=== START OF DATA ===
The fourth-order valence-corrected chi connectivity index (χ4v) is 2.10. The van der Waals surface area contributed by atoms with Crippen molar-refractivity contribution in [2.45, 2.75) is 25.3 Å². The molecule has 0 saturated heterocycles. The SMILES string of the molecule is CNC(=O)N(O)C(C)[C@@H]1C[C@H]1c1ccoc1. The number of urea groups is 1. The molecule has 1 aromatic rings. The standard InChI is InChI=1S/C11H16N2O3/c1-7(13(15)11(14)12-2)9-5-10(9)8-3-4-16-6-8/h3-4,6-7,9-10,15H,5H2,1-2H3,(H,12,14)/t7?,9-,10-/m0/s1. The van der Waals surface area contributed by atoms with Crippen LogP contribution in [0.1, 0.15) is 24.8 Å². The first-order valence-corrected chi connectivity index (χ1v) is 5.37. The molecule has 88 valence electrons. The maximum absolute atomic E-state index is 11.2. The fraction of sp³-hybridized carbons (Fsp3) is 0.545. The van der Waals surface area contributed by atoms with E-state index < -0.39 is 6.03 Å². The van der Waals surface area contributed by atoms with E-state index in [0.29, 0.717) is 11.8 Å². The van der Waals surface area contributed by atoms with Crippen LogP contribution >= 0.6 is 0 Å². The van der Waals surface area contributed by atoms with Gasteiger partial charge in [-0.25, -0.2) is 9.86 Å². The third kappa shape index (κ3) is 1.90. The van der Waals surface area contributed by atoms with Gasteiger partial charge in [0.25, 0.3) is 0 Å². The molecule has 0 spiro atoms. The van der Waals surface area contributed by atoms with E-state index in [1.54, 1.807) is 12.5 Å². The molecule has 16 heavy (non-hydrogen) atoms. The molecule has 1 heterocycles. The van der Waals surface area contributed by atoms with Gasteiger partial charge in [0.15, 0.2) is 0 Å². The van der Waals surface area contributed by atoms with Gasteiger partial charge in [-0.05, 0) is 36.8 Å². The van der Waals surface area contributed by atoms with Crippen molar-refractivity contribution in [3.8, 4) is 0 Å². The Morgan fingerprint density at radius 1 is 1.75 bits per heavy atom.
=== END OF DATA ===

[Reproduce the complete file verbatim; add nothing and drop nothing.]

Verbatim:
The fourth-order valence-corrected chi connectivity index (χ4v) is 2.10. The van der Waals surface area contributed by atoms with Crippen molar-refractivity contribution in [2.45, 2.75) is 25.3 Å². The molecule has 0 saturated heterocycles. The SMILES string of the molecule is CNC(=O)N(O)C(C)[C@@H]1C[C@H]1c1ccoc1. The number of urea groups is 1. The molecule has 1 aromatic rings. The standard InChI is InChI=1S/C11H16N2O3/c1-7(13(15)11(14)12-2)9-5-10(9)8-3-4-16-6-8/h3-4,6-7,9-10,15H,5H2,1-2H3,(H,12,14)/t7?,9-,10-/m0/s1. The van der Waals surface area contributed by atoms with Crippen LogP contribution in [0.1, 0.15) is 24.8 Å². The first-order valence-corrected chi connectivity index (χ1v) is 5.37. The molecule has 88 valence electrons. The maximum absolute atomic E-state index is 11.2. The fraction of sp³-hybridized carbons (Fsp3) is 0.545. The van der Waals surface area contributed by atoms with E-state index < -0.39 is 6.03 Å². The van der Waals surface area contributed by atoms with E-state index in [0.29, 0.717) is 11.8 Å². The van der Waals surface area contributed by atoms with Crippen LogP contribution >= 0.6 is 0 Å². The van der Waals surface area contributed by atoms with Gasteiger partial charge in [-0.25, -0.2) is 9.86 Å². The third kappa shape index (κ3) is 1.90. The van der Waals surface area contributed by atoms with Gasteiger partial charge in [0.25, 0.3) is 0 Å². The molecule has 0 spiro atoms. The van der Waals surface area contributed by atoms with E-state index in [1.54, 1.807) is 12.5 Å². The molecule has 16 heavy (non-hydrogen) atoms. The molecule has 1 heterocycles. The van der Waals surface area contributed by atoms with Gasteiger partial charge in [0.15, 0.2) is 0 Å². The van der Waals surface area contributed by atoms with Gasteiger partial charge in [-0.05, 0) is 36.8 Å². The van der Waals surface area contributed by atoms with Crippen molar-refractivity contribution in [3.8, 4) is 0 Å². The Morgan fingerprint density at radius 1 is 1.75 bits per heavy atom.